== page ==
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How do we collectively heal from a Universal Grief? We’ve all heard of the five stages of grief: Denial, Anger, Bargaining, Depression, and Acceptance. But, have you heard of the 6th stage of Grief? Finding meaning, the 6th stage of grief coined by David Kessler, is not something everyone will experience post-loss. Finding meaning in our grief takes courage to seek out in a time when definitions seem scarce. Today on La.Rue, I want to have an open conversation about the effects of COVID over this last year and how it’s essentially brought us all through a grieving process. From this grieving, we are beginning to see the light at the end of this tunnel. Therefore, many people are reaching their stage of acceptance from this year of change, shock, and isolation. But, now that we’re reaching acceptance, how are we finding meaning in a time that’s changed our collective experience?
Before, there was a normal—our everyday life, with everyday problems and everyday grief. Post-COVID era will enlighten us and our experience to what we’re defining as a new normal. A post-pandemic era in which every person in the world collectively shared one single experience. The “normal” we all once lived in, no matter how different it was from the person standing next to you at the bank, writing a check for their new million-dollar home to your pay stub of four hundred dollars—is no longer the “normal” we live in. What we’re grieving is that collective experience and the formal normal we once knew as everyday life. What do we have now? People scared to leave their homes, postponements of every major milestone, loss of jobs, loss of lives, and a new collective experience to find meaning in.
What is Our “New Normal?”
On a scale that is the entirety of the world’s population, collective healing first requires acceptance that change is inevitable. Change is the true constant in this world. Everything and everyone is constantly changing and evolving to the environment provided. Not everyone will accept this, and not everyone will adapt to the new normal that we’re in. But, those who do will have created the space in their lives necessary to find meaning. To lean on the theories of Elisabeth Kubler Ross and David Kessler, I believe acceptance can be defined in one of two ways, when we’ve lost something inanimate like time. We either accept that the thing itself is gone, or we accept that it’s something we simply cannot change. If you embrace the latter, you’re able to better find meaning in what is now lost but not necessarily gone.
The normal we once experienced isn’t a past reality that we’re nostalgic for, like how people in their 20s reminisce for the Gatsby era. The normal that was less than two years ago is the where in the who, what, when, where, why sequence of finding meaning for our future. The what being the pandemic itself. Put those two things together, and your equation of “past normal” plus “present lesson” literally equals our new normal. And that is where we get to find our meaning. Life doesn’t always hand us the most beautiful lessons to embrace. But, in this case, it’s been a lesson we don’t have to handle alone. I think we can all agree that, simply put, the new normal is change. But, this is where the 6th stage of grief comes in. It’s up to us to grab our brushes and paint the picture however we’re inspired.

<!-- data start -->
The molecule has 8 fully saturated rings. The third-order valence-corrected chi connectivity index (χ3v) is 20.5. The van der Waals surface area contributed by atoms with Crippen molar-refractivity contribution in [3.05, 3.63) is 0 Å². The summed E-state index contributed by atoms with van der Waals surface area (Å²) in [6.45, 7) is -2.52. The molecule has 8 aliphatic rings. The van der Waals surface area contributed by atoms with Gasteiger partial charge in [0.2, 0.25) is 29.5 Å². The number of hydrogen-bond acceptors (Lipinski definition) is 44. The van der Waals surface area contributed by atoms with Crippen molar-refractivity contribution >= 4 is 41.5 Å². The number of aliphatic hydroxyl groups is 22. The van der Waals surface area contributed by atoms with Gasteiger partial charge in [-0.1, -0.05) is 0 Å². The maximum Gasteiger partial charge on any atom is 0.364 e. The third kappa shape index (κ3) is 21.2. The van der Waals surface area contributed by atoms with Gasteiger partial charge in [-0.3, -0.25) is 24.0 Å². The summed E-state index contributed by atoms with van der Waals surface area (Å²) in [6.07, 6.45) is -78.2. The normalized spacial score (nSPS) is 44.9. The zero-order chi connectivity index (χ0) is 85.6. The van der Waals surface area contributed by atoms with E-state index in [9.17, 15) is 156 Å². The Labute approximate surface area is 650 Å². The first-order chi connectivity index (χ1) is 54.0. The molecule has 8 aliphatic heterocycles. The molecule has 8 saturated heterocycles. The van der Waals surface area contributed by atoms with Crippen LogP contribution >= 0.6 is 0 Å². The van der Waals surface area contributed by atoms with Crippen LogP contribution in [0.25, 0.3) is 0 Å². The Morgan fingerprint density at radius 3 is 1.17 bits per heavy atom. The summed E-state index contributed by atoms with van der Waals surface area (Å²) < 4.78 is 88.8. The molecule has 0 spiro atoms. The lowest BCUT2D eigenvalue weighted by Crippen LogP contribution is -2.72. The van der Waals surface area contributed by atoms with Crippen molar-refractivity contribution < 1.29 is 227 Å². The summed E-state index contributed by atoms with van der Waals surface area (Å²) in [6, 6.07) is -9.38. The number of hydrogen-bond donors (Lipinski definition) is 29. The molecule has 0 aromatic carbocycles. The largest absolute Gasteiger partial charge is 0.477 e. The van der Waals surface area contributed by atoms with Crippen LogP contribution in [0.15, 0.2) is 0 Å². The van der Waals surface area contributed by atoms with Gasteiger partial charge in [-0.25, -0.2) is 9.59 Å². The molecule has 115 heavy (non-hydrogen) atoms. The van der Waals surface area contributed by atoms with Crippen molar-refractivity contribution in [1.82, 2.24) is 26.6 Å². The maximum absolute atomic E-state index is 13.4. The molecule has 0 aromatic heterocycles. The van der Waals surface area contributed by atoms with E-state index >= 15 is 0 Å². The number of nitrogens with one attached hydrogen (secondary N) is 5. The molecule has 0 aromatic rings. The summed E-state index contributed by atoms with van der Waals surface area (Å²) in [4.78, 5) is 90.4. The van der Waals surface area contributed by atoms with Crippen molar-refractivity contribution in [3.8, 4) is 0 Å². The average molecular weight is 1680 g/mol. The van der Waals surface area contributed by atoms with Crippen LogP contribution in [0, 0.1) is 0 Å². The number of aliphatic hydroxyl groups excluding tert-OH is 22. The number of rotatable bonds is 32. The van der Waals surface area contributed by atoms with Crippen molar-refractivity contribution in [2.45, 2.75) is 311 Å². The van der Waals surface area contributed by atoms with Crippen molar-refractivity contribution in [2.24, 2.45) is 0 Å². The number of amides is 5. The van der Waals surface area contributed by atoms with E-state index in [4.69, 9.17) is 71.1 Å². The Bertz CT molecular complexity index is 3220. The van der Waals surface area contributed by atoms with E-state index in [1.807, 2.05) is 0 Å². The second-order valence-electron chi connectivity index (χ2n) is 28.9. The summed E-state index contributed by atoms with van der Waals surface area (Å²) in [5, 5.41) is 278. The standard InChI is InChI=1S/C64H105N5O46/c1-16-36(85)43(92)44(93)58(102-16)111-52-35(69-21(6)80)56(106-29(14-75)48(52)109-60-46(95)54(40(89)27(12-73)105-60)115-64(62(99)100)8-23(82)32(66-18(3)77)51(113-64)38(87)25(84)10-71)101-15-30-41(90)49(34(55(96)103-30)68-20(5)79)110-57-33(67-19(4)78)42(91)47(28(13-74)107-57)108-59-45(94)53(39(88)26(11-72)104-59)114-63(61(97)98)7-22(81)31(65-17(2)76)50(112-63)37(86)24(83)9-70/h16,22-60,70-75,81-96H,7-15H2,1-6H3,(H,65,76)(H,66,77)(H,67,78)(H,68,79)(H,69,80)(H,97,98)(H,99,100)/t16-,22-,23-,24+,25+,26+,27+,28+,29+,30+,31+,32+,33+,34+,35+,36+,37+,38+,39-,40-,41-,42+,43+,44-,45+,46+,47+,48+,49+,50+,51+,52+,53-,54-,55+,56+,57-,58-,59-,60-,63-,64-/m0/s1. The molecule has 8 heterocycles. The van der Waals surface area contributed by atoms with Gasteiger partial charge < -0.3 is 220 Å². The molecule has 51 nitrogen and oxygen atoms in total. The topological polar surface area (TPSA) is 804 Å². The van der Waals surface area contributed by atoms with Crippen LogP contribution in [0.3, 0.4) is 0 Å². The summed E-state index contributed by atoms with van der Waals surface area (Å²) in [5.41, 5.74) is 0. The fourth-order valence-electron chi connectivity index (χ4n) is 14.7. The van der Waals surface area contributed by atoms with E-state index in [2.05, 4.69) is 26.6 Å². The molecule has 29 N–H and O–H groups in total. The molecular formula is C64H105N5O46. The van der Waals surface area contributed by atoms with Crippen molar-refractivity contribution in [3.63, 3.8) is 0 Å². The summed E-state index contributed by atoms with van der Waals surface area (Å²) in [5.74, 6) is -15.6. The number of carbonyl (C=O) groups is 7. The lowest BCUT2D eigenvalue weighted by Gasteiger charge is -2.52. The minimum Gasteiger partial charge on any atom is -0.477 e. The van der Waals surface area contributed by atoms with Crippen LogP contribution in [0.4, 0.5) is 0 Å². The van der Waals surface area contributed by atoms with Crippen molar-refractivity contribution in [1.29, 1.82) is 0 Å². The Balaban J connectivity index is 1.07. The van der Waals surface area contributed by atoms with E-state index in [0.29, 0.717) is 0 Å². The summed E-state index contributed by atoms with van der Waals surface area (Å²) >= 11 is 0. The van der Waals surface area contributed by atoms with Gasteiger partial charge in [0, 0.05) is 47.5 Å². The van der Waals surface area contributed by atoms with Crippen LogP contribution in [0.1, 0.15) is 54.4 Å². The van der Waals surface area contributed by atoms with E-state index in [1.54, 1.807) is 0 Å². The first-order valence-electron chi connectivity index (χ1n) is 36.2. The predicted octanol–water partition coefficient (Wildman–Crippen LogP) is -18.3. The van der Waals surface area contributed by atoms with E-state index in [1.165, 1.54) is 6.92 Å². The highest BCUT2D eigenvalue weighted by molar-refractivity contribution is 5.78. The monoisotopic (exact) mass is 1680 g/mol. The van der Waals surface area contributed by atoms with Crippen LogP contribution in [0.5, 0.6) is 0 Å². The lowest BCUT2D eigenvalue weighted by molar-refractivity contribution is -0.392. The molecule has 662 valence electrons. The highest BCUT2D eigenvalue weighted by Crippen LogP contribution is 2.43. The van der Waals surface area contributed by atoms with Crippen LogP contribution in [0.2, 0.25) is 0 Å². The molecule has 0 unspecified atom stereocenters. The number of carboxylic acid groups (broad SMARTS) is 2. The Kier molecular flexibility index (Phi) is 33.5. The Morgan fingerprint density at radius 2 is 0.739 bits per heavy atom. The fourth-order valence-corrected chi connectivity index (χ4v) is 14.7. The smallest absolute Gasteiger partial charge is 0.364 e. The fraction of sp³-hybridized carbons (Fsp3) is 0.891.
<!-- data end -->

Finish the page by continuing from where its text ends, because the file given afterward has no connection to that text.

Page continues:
6th Stage of Grief: Finding Meaning Post-COVID
COVID, if it has given us anything positive, has made us a bit more resilient to the potential hard changes we may face on a global scale. But individually, what has it done for you? Finding meaning in a time where we’re forced to be isolated taught us that life and time is fleeting. We believe that we have all this time on our hands and that the things we do don’t always matter or directly affect our future. I’m here to tell you that you’re wrong. We don’t have all the time, and everything affects our future. That’s why living with purpose and intention day-to-day offers you a balance of both “living life to its fullest” and meaning.
By learning to transform the aforementioned emotions of denial, anger, bargaining, depression, and acceptance into an experience for healing, we open ourselves up to new opportunities. We often suppress these natural emotions out of the fear of them becoming “too much to handle” or “too overwhelming.” In reality, our only efforts should be towards embracing those emotions to continue moving on. Without having gone through those previous steps, we wouldn’t have the ability to find meaning within the process of grief. Ultimately, the change that we fear and inevitably face leads to collective healing. We must grieve our wounds together rather than slapping a band-aid over them when we get stuck at one step of the grieving process.
Collective healing, working on your higher self, stepping into alignment–these are all things are that are for the greater good. Your success is success for everyone. You achieving your dreams is power in universal success. So, if we define the moral consciousness as “the greater good,” then collective healing is power that renews the integrity of change. The meaning in all of this has been complex and challenging issues that have realigned us with resilience, and a collective disposition for one’s suffering or grief. So what is the narrative reflection? There is power in grief and change. And our “new normal” is offering meaning for the highest version of our future self.
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